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Sihanoukville, Cambodia: World’s Cheapest Place To Live Well

White-Sand Beaches And Excellent Fusion Cuisine—This Dream Destination Just Might Be The Cheapest Place In The World To Live Well

Cambodia is quickly coming of age on the Southeast Asian tourism scene, enjoying annual double-digit increases in international tourist arrivals every year this millennium.

Cambodia has a lot to offer, from a rich culture to accommodating and gentle Buddhist hospitality, great food, and, best of all, possibly the lowest prices of any country in the world.

In 2016 more than 200,000 Americans came to discover the Kingdom. They were among about 5 million total international visitors.

To put this into perspective, neighboring Thailand saw about five times that number of overseas tourists last year.

So Cambodia is positioned right where we want it. All amenities you could want and decent infrastructure but low prices because it’s still mostly undiscovered.

Electricity is reliable, international cable television is available cheap, the internet works, the water flows…

The roads need work. For example, the national highway from the capital Phnom Penh to the beaches of Sihanoukville is only two lanes for much of the trip. The journey between the two cities takes at least four hours even though the distance being traveled is only 135 miles. That’s right. You’re traveling at 35 miles per hour…

Sihanoukville (sometimes affectionately called “Snookyville”) is the oldest and largest seaside resort city in Cambodia with eight gorgeous beaches. The allure of unspoiled and beautiful islands just leads many tourists to transit quickly through the city and jump on a boat to those offshore points where they can party the night away. Koh Rong, Koh Rong Samloem, Koh Ta Kiev, and Koh Thmei are the most popular islands, with Koh Rong being only 30 minutes from Sihanoukville by boat. Most of that group are younger backpackers on a party vacation.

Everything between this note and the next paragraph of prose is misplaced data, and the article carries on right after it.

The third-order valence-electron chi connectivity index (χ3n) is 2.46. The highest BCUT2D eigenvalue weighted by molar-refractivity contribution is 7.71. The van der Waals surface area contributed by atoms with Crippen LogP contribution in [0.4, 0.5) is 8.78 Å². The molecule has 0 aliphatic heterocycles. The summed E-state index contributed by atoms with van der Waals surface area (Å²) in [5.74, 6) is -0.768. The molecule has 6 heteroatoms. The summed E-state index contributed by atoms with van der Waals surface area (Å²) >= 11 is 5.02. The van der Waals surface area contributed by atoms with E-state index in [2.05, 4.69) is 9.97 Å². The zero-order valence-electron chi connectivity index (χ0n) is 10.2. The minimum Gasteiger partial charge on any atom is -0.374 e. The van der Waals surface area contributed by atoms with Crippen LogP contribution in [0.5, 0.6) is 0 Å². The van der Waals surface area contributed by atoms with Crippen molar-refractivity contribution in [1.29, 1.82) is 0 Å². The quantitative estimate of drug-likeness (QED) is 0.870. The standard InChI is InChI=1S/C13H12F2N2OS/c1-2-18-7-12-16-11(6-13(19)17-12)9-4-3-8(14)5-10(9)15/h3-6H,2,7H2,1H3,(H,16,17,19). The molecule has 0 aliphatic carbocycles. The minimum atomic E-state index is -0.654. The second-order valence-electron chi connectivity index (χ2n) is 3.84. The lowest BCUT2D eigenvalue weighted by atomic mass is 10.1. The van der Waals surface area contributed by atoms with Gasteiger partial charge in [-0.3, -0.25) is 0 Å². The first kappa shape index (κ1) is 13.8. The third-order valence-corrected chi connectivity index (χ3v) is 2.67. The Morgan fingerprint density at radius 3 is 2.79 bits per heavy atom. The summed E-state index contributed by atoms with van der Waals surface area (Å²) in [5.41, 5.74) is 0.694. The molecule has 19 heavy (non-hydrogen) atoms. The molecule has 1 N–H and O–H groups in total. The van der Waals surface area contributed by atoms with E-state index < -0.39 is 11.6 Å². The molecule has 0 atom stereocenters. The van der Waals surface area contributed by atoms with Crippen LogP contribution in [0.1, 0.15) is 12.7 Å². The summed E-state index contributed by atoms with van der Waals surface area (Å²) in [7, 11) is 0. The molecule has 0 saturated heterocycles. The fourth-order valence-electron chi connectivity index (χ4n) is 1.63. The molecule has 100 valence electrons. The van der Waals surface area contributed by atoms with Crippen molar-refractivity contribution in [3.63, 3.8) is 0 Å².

We older folks tend to focus on Sihanoukville, which is quieter and more peaceful.

In fact, Sihanoukville is home to a large expat population. Thousands of mostly French and American expats call this city home.

The big draw? It’s the cost of living and the great beaches.

Cambodia is probably the cheapest place to live not only in Southeast Asia but perhaps in the world.

If your budget is shoestring, you can rent a furnished room with fan, private bath, international cable television, and internet for US$100 per month or less. A more up-market studio with air conditioning, balcony with a sea view, and all other amenities costs in the range of US$150 to US$200 per month, without a lease or long-term commitment.

Food is a ridiculous bargain. It’s easy to find a full Western meal for US$2 or US$3. You can enjoy a beer out for as little as 50 cents, depending on the place and time, and you’ll never pay more than US$1.

If you stick to a simple life, it’s difficult to exceed US$400 per month on food and drink, plus another US$175 on rent and visa, making it easy to live here on US$600 or less.

If you select low-end but still acceptable accommodation and cook at home part of the time, your budget could come in for US$500 per month or less, making Cambodia even cheaper than Vietnam and Laos, with those two being probably the second and third cheapest countries in Asia.

If your tastes and budget are more luxury, you can find villas and homes for rent, fancier restaurants, wine at US$3 per glass, and lots of leisure activities.

The cost of a high-end lifestyle in this part of the world? Easy to live in relative luxury for US$1,000 a month at most.

Living in Cambodia, you’ll find a noticeable absence of red tape and rules, which can be both good and bad. For example, I met a man who loves to sit outside a small family convenience store and drink his 35-cents-per-can beer. He appears each afternoon, and the family pulls out a table and chairs for him. Presto, you’ve got a super cheap bar. No liquor license or approval of any kind.

You’ll also see a young man from Vermont with a simple food cart on “Food Street” (141st Street) in the evenings. He sells big, juicy tacos, two for US$2.50, absolutely authentic and delicious.